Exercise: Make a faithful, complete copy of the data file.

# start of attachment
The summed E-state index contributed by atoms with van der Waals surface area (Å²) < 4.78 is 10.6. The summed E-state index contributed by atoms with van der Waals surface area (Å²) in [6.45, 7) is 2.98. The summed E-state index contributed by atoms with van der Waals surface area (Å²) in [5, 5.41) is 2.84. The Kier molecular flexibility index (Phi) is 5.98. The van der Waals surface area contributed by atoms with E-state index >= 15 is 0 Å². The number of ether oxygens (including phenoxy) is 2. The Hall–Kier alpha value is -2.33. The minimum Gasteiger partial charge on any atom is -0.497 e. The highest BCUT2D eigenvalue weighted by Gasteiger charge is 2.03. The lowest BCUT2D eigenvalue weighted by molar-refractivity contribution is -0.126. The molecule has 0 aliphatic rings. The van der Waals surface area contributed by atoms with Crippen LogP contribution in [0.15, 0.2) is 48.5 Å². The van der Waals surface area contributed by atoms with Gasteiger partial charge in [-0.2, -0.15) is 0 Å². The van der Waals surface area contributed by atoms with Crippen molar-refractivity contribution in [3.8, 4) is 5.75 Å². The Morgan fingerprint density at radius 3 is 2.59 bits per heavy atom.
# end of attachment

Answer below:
The summed E-state index contributed by atoms with van der Waals surface area (Å²) < 4.78 is 10.6. The summed E-state index contributed by atoms with van der Waals surface area (Å²) in [6.45, 7) is 2.98. The summed E-state index contributed by atoms with van der Waals surface area (Å²) in [5, 5.41) is 2.84. The Kier molecular flexibility index (Phi) is 5.98. The van der Waals surface area contributed by atoms with E-state index >= 15 is 0 Å². The number of ether oxygens (including phenoxy) is 2. The Hall–Kier alpha value is -2.33. The minimum Gasteiger partial charge on any atom is -0.497 e. The highest BCUT2D eigenvalue weighted by Gasteiger charge is 2.03. The lowest BCUT2D eigenvalue weighted by molar-refractivity contribution is -0.126. The molecule has 0 aliphatic rings. The van der Waals surface area contributed by atoms with Crippen LogP contribution in [0.15, 0.2) is 48.5 Å². The van der Waals surface area contributed by atoms with Gasteiger partial charge in [-0.2, -0.15) is 0 Å². The van der Waals surface area contributed by atoms with Crippen molar-refractivity contribution in [3.8, 4) is 5.75 Å². The Morgan fingerprint density at radius 3 is 2.59 bits per heavy atom.